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UK returns looted historic Ugandan artifacts on a three-year loan

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The University of Cambridge in the United Kingdom has agreed to return 39 traditional Ugandan artefacts which were looted from the country over a century ago.

However, the return of the artifacts would be for an initial loan period of three years, similar to a deal the UK government struck with Ghana.

The objects to be returned include tribal regalia, delicate pottery and abstract carvings the Ugandan people once held in high esteem.

Speaking on the return of the historical objects, Mark Elliot, the senior curator at Cambridge University said:

“These objects have been away from home for so long, now is the time that they come back and it’s the time to research the history of these objects, to research their contemporary significance and to help make decisions about their future.

“Really importantly, this is research that could be done in Cambridge but it shouldn’t be done in Cambridge, it should be done here and it should be led by Ugandan people.”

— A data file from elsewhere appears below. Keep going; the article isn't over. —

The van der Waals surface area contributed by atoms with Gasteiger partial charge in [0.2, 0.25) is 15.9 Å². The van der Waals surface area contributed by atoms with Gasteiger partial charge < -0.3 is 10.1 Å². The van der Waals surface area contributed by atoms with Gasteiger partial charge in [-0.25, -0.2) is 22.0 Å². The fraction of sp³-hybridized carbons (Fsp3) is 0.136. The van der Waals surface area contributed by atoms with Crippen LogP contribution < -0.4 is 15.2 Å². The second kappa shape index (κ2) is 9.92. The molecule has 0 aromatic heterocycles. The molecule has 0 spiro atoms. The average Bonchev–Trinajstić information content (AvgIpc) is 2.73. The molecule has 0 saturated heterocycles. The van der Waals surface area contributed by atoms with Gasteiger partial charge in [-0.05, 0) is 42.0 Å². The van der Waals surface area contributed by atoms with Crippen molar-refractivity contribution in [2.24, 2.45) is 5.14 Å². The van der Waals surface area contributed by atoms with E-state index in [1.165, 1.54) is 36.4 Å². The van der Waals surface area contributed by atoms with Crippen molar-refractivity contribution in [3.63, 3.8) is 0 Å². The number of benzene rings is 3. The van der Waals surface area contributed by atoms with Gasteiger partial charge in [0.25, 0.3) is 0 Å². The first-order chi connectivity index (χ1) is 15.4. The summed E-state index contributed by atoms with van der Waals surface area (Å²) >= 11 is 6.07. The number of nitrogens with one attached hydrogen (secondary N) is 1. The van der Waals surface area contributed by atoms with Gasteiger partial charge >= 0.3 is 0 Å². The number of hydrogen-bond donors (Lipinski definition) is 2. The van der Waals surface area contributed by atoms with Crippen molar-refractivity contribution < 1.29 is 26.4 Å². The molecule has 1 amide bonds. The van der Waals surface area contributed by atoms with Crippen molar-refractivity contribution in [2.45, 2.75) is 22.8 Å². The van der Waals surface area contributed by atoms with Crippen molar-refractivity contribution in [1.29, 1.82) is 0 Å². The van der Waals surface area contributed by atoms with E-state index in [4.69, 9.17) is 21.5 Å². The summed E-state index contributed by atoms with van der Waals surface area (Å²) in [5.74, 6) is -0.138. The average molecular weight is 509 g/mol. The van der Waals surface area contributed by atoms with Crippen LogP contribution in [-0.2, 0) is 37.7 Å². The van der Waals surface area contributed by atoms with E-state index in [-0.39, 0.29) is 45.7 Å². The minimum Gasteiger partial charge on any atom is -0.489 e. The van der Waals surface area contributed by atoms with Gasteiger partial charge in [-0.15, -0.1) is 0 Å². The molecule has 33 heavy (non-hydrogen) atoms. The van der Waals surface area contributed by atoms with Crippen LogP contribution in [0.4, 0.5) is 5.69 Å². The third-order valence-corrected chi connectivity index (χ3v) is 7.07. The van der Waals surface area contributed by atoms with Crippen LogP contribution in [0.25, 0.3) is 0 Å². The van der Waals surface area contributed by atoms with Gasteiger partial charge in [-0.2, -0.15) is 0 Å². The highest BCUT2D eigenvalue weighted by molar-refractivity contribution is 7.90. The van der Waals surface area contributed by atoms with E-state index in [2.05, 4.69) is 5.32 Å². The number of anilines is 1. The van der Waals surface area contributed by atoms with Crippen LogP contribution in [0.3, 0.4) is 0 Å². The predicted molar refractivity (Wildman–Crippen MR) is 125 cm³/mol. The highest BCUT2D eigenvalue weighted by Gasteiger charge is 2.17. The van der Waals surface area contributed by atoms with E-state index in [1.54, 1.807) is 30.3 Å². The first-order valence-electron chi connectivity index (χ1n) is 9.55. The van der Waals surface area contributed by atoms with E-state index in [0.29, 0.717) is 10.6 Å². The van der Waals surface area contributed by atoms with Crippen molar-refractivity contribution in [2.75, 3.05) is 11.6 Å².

The Cambridge University had acquired most Ugandan artifacts as donations from private collections, and many were given by an Anglican missionary active in Uganda after the nation was made a British protectorate in 1894.

“There was a lot of plundering Africa and so Africa being plundered, it’s not that they only took gold,” Jackline Nyiracyiza, Ugandan Government Commissioner in charge of Museums and Monuments said on the return of the artifacts.

“They took gold and associated heritage and so a part of the gold, I would say, that they removed from Africa, is the cultural heritage because they were spreading the gospel of Christ and so they did not want anything associated with traditions.”

Nyiracyiza added that Uganda’s agreement with Cambridge is renewable, allowing for the possibility of a permanent loan and perhaps local ownership.

“We have a variety of objects that have been brought from Buganda (Bantu kingdom within Uganda) and I have seen and I would be seeing these objects, most especially. I shouldn’t say it. Most especially ‘Omulamula’ (or) ‘Ddamula (a traditional stick or sceptre handed to the Kingdom’s prime minister by the King) for the Katikiro (Buganda Kingdom’s prime minister), that is the most fascinating object I have seen,” Nyiracyiza explained.